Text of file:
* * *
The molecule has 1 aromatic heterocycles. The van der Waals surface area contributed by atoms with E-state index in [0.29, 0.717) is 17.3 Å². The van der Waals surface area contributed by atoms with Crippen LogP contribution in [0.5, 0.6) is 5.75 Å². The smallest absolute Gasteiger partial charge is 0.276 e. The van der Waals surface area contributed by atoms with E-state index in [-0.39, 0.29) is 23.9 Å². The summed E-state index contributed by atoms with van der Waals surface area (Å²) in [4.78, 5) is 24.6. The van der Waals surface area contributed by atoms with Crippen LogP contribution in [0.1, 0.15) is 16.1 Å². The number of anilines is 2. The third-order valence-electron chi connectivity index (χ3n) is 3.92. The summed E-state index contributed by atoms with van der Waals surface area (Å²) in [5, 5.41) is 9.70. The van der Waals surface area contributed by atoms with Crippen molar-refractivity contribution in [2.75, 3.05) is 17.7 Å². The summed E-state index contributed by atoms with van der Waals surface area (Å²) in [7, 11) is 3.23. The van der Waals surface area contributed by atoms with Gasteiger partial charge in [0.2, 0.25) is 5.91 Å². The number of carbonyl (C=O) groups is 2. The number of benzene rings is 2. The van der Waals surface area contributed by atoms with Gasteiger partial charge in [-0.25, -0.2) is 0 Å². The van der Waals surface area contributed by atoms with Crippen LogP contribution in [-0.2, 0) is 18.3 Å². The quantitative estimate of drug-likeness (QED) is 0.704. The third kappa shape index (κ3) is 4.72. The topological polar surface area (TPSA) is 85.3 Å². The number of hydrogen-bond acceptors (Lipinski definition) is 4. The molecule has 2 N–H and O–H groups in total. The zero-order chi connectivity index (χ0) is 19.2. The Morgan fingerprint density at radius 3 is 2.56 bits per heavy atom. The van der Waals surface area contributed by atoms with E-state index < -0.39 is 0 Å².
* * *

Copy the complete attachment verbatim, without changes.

The molecule has 1 aromatic heterocycles. The van der Waals surface area contributed by atoms with E-state index in [0.29, 0.717) is 17.3 Å². The van der Waals surface area contributed by atoms with Crippen LogP contribution in [0.5, 0.6) is 5.75 Å². The smallest absolute Gasteiger partial charge is 0.276 e. The van der Waals surface area contributed by atoms with E-state index in [-0.39, 0.29) is 23.9 Å². The summed E-state index contributed by atoms with van der Waals surface area (Å²) in [4.78, 5) is 24.6. The van der Waals surface area contributed by atoms with Crippen LogP contribution in [0.1, 0.15) is 16.1 Å². The number of anilines is 2. The third-order valence-electron chi connectivity index (χ3n) is 3.92. The summed E-state index contributed by atoms with van der Waals surface area (Å²) in [5, 5.41) is 9.70. The van der Waals surface area contributed by atoms with Crippen molar-refractivity contribution in [2.75, 3.05) is 17.7 Å². The summed E-state index contributed by atoms with van der Waals surface area (Å²) in [7, 11) is 3.23. The van der Waals surface area contributed by atoms with Gasteiger partial charge in [0.2, 0.25) is 5.91 Å². The number of carbonyl (C=O) groups is 2. The number of benzene rings is 2. The van der Waals surface area contributed by atoms with Gasteiger partial charge in [-0.25, -0.2) is 0 Å². The van der Waals surface area contributed by atoms with Crippen LogP contribution in [-0.2, 0) is 18.3 Å². The quantitative estimate of drug-likeness (QED) is 0.704. The third kappa shape index (κ3) is 4.72. The topological polar surface area (TPSA) is 85.3 Å². The number of hydrogen-bond acceptors (Lipinski definition) is 4. The molecule has 2 N–H and O–H groups in total. The zero-order chi connectivity index (χ0) is 19.2. The Morgan fingerprint density at radius 3 is 2.56 bits per heavy atom. The van der Waals surface area contributed by atoms with E-state index < -0.39 is 0 Å².